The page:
War of the Roses

Lion Rampant

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Last Thursday we decided to give Lion Rampant a try.  Since I have a number of figures from my Sharp Practice II variant, we decided to make use of them.  While Sharp Practice is intended for much later periods, Lion Rampant is intended for just prior, but a set of alterations and new unit types is available on Boardgame Geek, and they were used for this game.

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We rolled for terrain, using another online chart, and for the scenario as per the rulebook.  The rolled the tax collection scenario.  In this scenario, it is tax collection day for the defenders, the people have conveniently left their taxes in 6 piles about the village.  The caches are represented by tokens each representing different amounts hidden from the players.  Unfortunately for the defenders, their enemies have learned of this and come to steal away the goodies.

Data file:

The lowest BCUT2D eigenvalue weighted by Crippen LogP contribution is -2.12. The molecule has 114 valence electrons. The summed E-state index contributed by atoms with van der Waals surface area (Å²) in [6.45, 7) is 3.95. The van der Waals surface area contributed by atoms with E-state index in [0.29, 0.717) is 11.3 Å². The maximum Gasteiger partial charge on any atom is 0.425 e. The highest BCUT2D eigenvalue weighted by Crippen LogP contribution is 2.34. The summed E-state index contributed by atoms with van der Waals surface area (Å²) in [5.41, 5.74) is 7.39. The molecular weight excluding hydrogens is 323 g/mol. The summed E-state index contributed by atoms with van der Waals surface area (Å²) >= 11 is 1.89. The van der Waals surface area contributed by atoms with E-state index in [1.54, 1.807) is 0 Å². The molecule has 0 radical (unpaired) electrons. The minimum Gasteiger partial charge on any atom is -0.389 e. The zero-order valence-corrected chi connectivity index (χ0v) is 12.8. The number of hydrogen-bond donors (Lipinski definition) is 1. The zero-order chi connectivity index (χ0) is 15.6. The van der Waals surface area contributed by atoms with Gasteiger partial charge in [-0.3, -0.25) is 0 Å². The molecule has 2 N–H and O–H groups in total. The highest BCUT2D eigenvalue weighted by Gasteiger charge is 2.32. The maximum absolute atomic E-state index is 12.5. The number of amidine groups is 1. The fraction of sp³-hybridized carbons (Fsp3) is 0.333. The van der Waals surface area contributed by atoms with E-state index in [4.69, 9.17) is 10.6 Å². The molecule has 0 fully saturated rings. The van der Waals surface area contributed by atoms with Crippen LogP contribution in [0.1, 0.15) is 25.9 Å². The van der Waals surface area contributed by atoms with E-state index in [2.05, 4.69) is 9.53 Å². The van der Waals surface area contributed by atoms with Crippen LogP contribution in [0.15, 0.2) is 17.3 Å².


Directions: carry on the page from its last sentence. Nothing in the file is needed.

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After setting up the table and placing tokens we rolled for are parts in this play.  The Lancasters were the defenders and the Yorkists were the thieving raiders.

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The Yorkists arrived first but as the battle began, they were moving only piecemeal towards the village, their commanding knight was having difficulting activating his force forward.  the Lancasters however came on strong marching straight into the center of the village.